An international team of scientists have identified an important step in how our cells repair damaged DNA. The critical discovery of a vitamin called NAD+ could lead to the development of new drugs to treat cancer and other diseases, with DNA repair activities capable of reversing the ageing process. Human trials of this new therapy are set to begin in Boston over the next six months, as scientists attempt to create new drug treatments and NASA look to manage the risks of cosmic radiation.
This ground breaking study was published in the journal Science, with an international team discovering how a vitamin called NAD+ was responsible for regulating the interactions that control DNA repair. When mice were given an NAD+ booster called NMN, their cells were much better at repairing DNA damage caused by radiation exposure and ageing. According to Harvard and UNSW professor Professor Sinclair, "Their DNA repair activities went up to youthful levels and they were more resistant to radiation and should therefore be more protected against cancer and ageing itself."
This discovery has huge implications for the treatment of numerous diseases associated with DNA damage and old age. "For most of the 20th century we knew that our [cells' ability to repair DNA gets worse over time] and we get old and it's the main reason we get cancer ... So what we've discovered is the reason why." said Professor Sinclair, adding "Essentially every aspect of their ageing process that we looked at is reversed in about a week so we're very excited to see if this actually happens in people when we test it in the next couple of months."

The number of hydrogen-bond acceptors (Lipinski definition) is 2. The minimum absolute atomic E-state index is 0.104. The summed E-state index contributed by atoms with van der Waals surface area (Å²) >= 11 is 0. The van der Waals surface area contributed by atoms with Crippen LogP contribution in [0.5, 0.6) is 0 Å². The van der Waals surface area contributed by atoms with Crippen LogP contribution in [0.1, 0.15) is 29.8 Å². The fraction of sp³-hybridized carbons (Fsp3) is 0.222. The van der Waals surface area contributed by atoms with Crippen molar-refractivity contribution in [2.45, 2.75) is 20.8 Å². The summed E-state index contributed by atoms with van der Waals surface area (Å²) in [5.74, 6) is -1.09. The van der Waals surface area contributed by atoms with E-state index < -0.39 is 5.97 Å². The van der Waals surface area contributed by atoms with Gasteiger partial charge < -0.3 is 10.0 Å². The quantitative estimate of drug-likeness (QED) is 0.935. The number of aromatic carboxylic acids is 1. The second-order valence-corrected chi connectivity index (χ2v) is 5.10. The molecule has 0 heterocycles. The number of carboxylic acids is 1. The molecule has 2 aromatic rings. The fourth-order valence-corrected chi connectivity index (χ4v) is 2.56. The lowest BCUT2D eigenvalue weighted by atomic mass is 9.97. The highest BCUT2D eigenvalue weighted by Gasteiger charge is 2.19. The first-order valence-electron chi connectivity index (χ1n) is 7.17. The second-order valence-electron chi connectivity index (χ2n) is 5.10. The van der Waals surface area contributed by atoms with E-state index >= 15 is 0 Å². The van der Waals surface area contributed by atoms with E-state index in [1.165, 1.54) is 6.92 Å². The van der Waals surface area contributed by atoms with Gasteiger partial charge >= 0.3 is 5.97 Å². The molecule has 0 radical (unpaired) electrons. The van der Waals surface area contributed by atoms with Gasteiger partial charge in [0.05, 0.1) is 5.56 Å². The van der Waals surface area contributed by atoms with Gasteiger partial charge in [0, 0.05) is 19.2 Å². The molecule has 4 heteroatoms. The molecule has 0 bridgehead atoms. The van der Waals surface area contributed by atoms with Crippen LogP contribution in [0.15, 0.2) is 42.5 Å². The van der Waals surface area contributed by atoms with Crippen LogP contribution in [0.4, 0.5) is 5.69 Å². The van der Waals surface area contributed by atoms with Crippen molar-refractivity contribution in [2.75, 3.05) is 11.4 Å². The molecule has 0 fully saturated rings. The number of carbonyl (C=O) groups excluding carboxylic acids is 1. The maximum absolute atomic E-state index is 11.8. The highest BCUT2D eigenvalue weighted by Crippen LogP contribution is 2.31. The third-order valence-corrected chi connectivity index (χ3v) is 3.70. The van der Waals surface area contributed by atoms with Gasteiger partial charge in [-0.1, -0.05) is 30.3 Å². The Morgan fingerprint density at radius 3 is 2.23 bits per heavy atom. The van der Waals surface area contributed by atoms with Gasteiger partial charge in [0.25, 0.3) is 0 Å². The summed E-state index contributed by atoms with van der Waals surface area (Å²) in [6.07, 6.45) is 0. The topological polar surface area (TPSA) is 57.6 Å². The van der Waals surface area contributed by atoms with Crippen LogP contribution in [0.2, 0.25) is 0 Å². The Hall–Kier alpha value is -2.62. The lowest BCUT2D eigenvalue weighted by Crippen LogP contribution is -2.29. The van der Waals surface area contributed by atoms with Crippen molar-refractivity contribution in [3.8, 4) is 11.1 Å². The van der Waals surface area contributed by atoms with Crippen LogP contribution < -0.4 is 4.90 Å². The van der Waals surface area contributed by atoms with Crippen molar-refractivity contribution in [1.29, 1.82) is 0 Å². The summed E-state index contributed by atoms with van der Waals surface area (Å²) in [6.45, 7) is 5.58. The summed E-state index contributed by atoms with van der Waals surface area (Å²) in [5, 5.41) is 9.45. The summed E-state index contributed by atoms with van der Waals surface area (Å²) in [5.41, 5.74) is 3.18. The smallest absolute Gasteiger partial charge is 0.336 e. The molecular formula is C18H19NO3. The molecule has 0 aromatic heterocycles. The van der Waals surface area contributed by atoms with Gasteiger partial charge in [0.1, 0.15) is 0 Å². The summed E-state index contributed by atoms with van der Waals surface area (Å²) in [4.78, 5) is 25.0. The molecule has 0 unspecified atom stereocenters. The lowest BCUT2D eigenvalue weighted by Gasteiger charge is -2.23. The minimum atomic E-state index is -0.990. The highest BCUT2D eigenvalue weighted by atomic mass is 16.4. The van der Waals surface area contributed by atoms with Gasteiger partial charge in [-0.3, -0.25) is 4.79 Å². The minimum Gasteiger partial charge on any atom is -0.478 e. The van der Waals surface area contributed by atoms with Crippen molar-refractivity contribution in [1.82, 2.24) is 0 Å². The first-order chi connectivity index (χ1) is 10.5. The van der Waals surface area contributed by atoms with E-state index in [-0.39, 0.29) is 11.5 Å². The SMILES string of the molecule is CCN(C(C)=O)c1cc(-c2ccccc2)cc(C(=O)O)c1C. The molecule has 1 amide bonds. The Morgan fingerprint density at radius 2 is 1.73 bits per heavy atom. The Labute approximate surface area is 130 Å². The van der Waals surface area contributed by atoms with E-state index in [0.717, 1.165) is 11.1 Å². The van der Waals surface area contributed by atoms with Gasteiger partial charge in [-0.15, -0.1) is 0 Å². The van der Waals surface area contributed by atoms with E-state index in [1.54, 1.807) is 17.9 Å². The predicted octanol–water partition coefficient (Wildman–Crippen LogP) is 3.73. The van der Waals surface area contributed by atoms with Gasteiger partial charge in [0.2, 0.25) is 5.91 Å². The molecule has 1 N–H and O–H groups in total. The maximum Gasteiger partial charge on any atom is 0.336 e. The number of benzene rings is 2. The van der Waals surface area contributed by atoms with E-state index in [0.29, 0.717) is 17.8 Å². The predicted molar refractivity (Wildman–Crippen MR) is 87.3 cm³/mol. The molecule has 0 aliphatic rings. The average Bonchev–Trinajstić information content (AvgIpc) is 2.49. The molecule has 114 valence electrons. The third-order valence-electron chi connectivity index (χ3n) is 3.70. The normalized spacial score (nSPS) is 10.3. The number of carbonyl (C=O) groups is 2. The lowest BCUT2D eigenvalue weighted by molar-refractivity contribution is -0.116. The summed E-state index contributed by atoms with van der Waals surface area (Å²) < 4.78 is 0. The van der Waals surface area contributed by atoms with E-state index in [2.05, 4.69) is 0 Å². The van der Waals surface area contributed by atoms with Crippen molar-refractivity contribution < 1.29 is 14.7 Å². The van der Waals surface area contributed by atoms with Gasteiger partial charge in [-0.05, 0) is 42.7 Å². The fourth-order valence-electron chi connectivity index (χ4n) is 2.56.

Human trials of NMN will begin almost immediately, with further studies set to take place in the USA and Australia. According to Professor Sinclair, we will "start looking at how fast people can walk, how strong they are and then eventually we want to get this molecule on the market as a drug to treat a disease like cancer, Alzheimer's or diabetes." Along with many diseases associated with ageing, this discovery could also help survivors of childhood cancers, many of who suffer from an accelerated ageing process.
The links between NMN and DNA repair have even captured the attention of NASA, who are concerned about exposure to cosmic radiation in manned Mars missions. According to Dr Wu from the University of New South Wales, a trip to Mars would result in 5 percent of an astronauts' cells dying and an almost 100 percent chance of getting cancer. Instead of relying on thicker and thicker lead shielding on the outside of spacecraft, this study could lead to the development of more refined, drug-based solutions: "We've managed to get a contract through NASA and this therapy hopefully will be on the mission to Mars given those astronauts have to be in space for two years in each direction."
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